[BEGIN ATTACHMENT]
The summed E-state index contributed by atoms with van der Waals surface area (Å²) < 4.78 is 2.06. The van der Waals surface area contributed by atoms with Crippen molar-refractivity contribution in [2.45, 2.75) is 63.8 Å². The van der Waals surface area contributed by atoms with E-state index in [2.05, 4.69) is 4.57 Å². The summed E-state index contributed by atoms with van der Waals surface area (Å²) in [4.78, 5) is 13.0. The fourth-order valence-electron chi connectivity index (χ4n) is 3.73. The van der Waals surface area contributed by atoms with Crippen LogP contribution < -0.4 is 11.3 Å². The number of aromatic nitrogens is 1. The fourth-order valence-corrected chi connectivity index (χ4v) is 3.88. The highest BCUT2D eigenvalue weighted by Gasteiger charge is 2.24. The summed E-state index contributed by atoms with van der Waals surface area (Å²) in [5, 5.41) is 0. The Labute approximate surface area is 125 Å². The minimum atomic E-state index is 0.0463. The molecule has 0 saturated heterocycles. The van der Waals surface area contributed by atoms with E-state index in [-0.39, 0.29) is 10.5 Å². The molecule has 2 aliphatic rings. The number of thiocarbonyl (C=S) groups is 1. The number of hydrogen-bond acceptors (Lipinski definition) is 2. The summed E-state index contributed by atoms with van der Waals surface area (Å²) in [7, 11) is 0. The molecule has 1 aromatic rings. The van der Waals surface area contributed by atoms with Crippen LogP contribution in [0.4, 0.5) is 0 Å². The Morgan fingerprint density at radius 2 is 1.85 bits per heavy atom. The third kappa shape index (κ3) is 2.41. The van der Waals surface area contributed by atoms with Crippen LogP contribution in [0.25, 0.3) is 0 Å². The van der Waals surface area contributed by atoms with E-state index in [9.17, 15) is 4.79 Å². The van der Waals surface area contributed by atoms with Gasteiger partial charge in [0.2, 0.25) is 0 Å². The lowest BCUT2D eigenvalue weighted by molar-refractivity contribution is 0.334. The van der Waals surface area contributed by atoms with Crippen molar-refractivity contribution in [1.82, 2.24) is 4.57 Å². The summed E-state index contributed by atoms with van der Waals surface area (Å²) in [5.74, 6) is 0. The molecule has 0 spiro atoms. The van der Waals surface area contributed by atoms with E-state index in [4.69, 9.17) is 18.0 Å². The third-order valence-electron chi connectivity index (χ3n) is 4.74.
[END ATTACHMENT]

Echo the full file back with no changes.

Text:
The summed E-state index contributed by atoms with van der Waals surface area (Å²) < 4.78 is 2.06. The van der Waals surface area contributed by atoms with Crippen molar-refractivity contribution in [2.45, 2.75) is 63.8 Å². The van der Waals surface area contributed by atoms with E-state index in [2.05, 4.69) is 4.57 Å². The summed E-state index contributed by atoms with van der Waals surface area (Å²) in [4.78, 5) is 13.0. The fourth-order valence-electron chi connectivity index (χ4n) is 3.73. The van der Waals surface area contributed by atoms with Crippen LogP contribution < -0.4 is 11.3 Å². The number of aromatic nitrogens is 1. The fourth-order valence-corrected chi connectivity index (χ4v) is 3.88. The highest BCUT2D eigenvalue weighted by Gasteiger charge is 2.24. The summed E-state index contributed by atoms with van der Waals surface area (Å²) in [5, 5.41) is 0. The Labute approximate surface area is 125 Å². The minimum atomic E-state index is 0.0463. The molecule has 0 saturated heterocycles. The van der Waals surface area contributed by atoms with E-state index in [-0.39, 0.29) is 10.5 Å². The molecule has 2 aliphatic rings. The number of thiocarbonyl (C=S) groups is 1. The number of hydrogen-bond acceptors (Lipinski definition) is 2. The summed E-state index contributed by atoms with van der Waals surface area (Å²) in [7, 11) is 0. The molecule has 1 aromatic rings. The van der Waals surface area contributed by atoms with Crippen LogP contribution in [0.4, 0.5) is 0 Å². The Morgan fingerprint density at radius 2 is 1.85 bits per heavy atom. The third kappa shape index (κ3) is 2.41. The van der Waals surface area contributed by atoms with Crippen LogP contribution in [0.25, 0.3) is 0 Å². The van der Waals surface area contributed by atoms with E-state index in [9.17, 15) is 4.79 Å². The van der Waals surface area contributed by atoms with Gasteiger partial charge in [0.2, 0.25) is 0 Å². The lowest BCUT2D eigenvalue weighted by molar-refractivity contribution is 0.334. The van der Waals surface area contributed by atoms with Crippen molar-refractivity contribution in [1.82, 2.24) is 4.57 Å². The summed E-state index contributed by atoms with van der Waals surface area (Å²) in [5.74, 6) is 0. The molecule has 0 spiro atoms. The van der Waals surface area contributed by atoms with E-state index in [4.69, 9.17) is 18.0 Å². The third-order valence-electron chi connectivity index (χ3n) is 4.74.